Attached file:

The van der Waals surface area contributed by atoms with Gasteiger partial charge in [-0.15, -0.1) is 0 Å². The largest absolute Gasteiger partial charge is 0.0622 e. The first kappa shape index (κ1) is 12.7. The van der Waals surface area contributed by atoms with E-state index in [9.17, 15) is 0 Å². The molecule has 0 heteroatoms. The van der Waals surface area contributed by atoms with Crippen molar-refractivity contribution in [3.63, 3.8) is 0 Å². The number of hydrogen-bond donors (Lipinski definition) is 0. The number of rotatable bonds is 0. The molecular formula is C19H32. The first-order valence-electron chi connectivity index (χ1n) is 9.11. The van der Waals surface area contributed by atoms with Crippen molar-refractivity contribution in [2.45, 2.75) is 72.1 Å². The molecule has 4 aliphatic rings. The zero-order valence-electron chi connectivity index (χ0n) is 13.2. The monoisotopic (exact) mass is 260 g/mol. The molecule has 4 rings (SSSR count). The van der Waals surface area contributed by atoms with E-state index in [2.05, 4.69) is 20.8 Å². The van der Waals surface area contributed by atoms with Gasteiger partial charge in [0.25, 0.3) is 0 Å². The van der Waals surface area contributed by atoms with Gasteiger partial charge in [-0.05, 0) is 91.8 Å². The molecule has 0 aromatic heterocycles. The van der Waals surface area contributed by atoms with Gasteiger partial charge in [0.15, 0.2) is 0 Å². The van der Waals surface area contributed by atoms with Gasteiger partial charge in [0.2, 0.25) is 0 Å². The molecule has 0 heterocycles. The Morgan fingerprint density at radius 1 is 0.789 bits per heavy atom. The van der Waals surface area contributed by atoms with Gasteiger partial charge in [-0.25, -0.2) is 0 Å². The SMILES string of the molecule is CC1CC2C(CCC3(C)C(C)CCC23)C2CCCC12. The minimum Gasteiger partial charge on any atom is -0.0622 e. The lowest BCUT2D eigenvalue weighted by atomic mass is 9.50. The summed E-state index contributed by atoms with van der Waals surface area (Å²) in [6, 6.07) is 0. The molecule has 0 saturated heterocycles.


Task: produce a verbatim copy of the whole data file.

The van der Waals surface area contributed by atoms with Gasteiger partial charge in [-0.15, -0.1) is 0 Å². The largest absolute Gasteiger partial charge is 0.0622 e. The first kappa shape index (κ1) is 12.7. The van der Waals surface area contributed by atoms with E-state index in [9.17, 15) is 0 Å². The molecule has 0 heteroatoms. The van der Waals surface area contributed by atoms with Crippen molar-refractivity contribution in [3.63, 3.8) is 0 Å². The number of hydrogen-bond donors (Lipinski definition) is 0. The number of rotatable bonds is 0. The molecular formula is C19H32. The first-order valence-electron chi connectivity index (χ1n) is 9.11. The van der Waals surface area contributed by atoms with Crippen molar-refractivity contribution in [2.45, 2.75) is 72.1 Å². The molecule has 4 aliphatic rings. The zero-order valence-electron chi connectivity index (χ0n) is 13.2. The monoisotopic (exact) mass is 260 g/mol. The molecule has 4 rings (SSSR count). The van der Waals surface area contributed by atoms with E-state index in [2.05, 4.69) is 20.8 Å². The van der Waals surface area contributed by atoms with Gasteiger partial charge in [0.25, 0.3) is 0 Å². The van der Waals surface area contributed by atoms with Gasteiger partial charge in [-0.05, 0) is 91.8 Å². The molecule has 0 aromatic heterocycles. The van der Waals surface area contributed by atoms with Gasteiger partial charge in [0.15, 0.2) is 0 Å². The van der Waals surface area contributed by atoms with Gasteiger partial charge in [0.2, 0.25) is 0 Å². The molecule has 0 heterocycles. The Morgan fingerprint density at radius 1 is 0.789 bits per heavy atom. The van der Waals surface area contributed by atoms with Gasteiger partial charge in [-0.25, -0.2) is 0 Å². The SMILES string of the molecule is CC1CC2C(CCC3(C)C(C)CCC23)C2CCCC12. The minimum Gasteiger partial charge on any atom is -0.0622 e. The lowest BCUT2D eigenvalue weighted by atomic mass is 9.50. The summed E-state index contributed by atoms with van der Waals surface area (Å²) in [6, 6.07) is 0. The molecule has 0 saturated heterocycles.